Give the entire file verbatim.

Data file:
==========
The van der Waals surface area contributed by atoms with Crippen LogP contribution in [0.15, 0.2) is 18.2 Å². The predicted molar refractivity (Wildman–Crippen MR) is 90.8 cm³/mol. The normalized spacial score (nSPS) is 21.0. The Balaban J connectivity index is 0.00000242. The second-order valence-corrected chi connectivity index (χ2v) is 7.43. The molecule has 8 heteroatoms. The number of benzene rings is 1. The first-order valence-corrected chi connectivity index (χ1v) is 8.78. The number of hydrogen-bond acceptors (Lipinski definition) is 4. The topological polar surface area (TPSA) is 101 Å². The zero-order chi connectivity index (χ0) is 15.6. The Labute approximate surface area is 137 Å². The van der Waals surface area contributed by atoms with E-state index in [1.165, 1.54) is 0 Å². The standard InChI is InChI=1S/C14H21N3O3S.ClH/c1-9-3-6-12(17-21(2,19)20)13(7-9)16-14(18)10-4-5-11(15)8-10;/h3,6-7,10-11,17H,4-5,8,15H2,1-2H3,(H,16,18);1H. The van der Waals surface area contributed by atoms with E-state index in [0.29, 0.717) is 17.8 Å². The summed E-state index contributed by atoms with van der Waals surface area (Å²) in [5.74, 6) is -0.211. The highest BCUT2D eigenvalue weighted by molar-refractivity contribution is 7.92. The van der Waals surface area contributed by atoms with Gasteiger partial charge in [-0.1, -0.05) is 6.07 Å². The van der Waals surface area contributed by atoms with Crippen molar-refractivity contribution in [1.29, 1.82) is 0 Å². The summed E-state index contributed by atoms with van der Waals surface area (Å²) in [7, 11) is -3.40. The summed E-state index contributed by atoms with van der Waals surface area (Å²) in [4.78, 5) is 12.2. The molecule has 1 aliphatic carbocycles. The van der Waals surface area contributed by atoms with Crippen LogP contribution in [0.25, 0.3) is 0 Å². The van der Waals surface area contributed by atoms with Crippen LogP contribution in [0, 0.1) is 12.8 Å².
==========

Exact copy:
The van der Waals surface area contributed by atoms with Crippen LogP contribution in [0.15, 0.2) is 18.2 Å². The predicted molar refractivity (Wildman–Crippen MR) is 90.8 cm³/mol. The normalized spacial score (nSPS) is 21.0. The Balaban J connectivity index is 0.00000242. The second-order valence-corrected chi connectivity index (χ2v) is 7.43. The molecule has 8 heteroatoms. The number of benzene rings is 1. The first-order valence-corrected chi connectivity index (χ1v) is 8.78. The number of hydrogen-bond acceptors (Lipinski definition) is 4. The topological polar surface area (TPSA) is 101 Å². The zero-order chi connectivity index (χ0) is 15.6. The Labute approximate surface area is 137 Å². The van der Waals surface area contributed by atoms with E-state index in [1.165, 1.54) is 0 Å². The standard InChI is InChI=1S/C14H21N3O3S.ClH/c1-9-3-6-12(17-21(2,19)20)13(7-9)16-14(18)10-4-5-11(15)8-10;/h3,6-7,10-11,17H,4-5,8,15H2,1-2H3,(H,16,18);1H. The van der Waals surface area contributed by atoms with E-state index in [0.29, 0.717) is 17.8 Å². The summed E-state index contributed by atoms with van der Waals surface area (Å²) in [5.74, 6) is -0.211. The highest BCUT2D eigenvalue weighted by molar-refractivity contribution is 7.92. The van der Waals surface area contributed by atoms with Gasteiger partial charge in [-0.1, -0.05) is 6.07 Å². The van der Waals surface area contributed by atoms with Crippen molar-refractivity contribution in [1.29, 1.82) is 0 Å². The summed E-state index contributed by atoms with van der Waals surface area (Å²) in [7, 11) is -3.40. The summed E-state index contributed by atoms with van der Waals surface area (Å²) in [4.78, 5) is 12.2. The molecule has 1 aliphatic carbocycles. The van der Waals surface area contributed by atoms with Crippen LogP contribution in [0.25, 0.3) is 0 Å². The van der Waals surface area contributed by atoms with Crippen LogP contribution in [0, 0.1) is 12.8 Å².